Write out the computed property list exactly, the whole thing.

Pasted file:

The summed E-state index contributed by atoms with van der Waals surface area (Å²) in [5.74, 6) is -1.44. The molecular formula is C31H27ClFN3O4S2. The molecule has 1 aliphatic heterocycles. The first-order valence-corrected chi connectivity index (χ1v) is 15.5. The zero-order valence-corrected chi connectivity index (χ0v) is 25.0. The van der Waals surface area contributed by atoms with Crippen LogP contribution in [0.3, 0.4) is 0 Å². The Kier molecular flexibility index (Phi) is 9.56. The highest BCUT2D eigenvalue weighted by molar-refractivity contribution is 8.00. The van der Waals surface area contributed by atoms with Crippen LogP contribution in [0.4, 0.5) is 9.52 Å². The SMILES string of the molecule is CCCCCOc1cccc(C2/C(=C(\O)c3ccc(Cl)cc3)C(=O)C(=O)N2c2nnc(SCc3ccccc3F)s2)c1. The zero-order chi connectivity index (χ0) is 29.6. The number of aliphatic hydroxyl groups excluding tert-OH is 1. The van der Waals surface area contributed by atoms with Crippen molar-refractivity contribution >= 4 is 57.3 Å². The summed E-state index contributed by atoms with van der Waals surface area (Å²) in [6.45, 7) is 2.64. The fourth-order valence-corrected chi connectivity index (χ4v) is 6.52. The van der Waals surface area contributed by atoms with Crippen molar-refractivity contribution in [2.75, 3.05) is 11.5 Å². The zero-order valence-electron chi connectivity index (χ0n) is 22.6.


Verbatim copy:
The summed E-state index contributed by atoms with van der Waals surface area (Å²) in [5.74, 6) is -1.44. The molecular formula is C31H27ClFN3O4S2. The molecule has 1 aliphatic heterocycles. The first-order valence-corrected chi connectivity index (χ1v) is 15.5. The zero-order valence-corrected chi connectivity index (χ0v) is 25.0. The van der Waals surface area contributed by atoms with Crippen LogP contribution in [0.3, 0.4) is 0 Å². The Kier molecular flexibility index (Phi) is 9.56. The highest BCUT2D eigenvalue weighted by molar-refractivity contribution is 8.00. The van der Waals surface area contributed by atoms with Crippen LogP contribution in [0.4, 0.5) is 9.52 Å². The SMILES string of the molecule is CCCCCOc1cccc(C2/C(=C(\O)c3ccc(Cl)cc3)C(=O)C(=O)N2c2nnc(SCc3ccccc3F)s2)c1. The zero-order chi connectivity index (χ0) is 29.6. The number of aliphatic hydroxyl groups excluding tert-OH is 1. The van der Waals surface area contributed by atoms with Crippen molar-refractivity contribution >= 4 is 57.3 Å². The summed E-state index contributed by atoms with van der Waals surface area (Å²) in [6.45, 7) is 2.64. The fourth-order valence-corrected chi connectivity index (χ4v) is 6.52. The van der Waals surface area contributed by atoms with Crippen molar-refractivity contribution in [2.75, 3.05) is 11.5 Å². The zero-order valence-electron chi connectivity index (χ0n) is 22.6.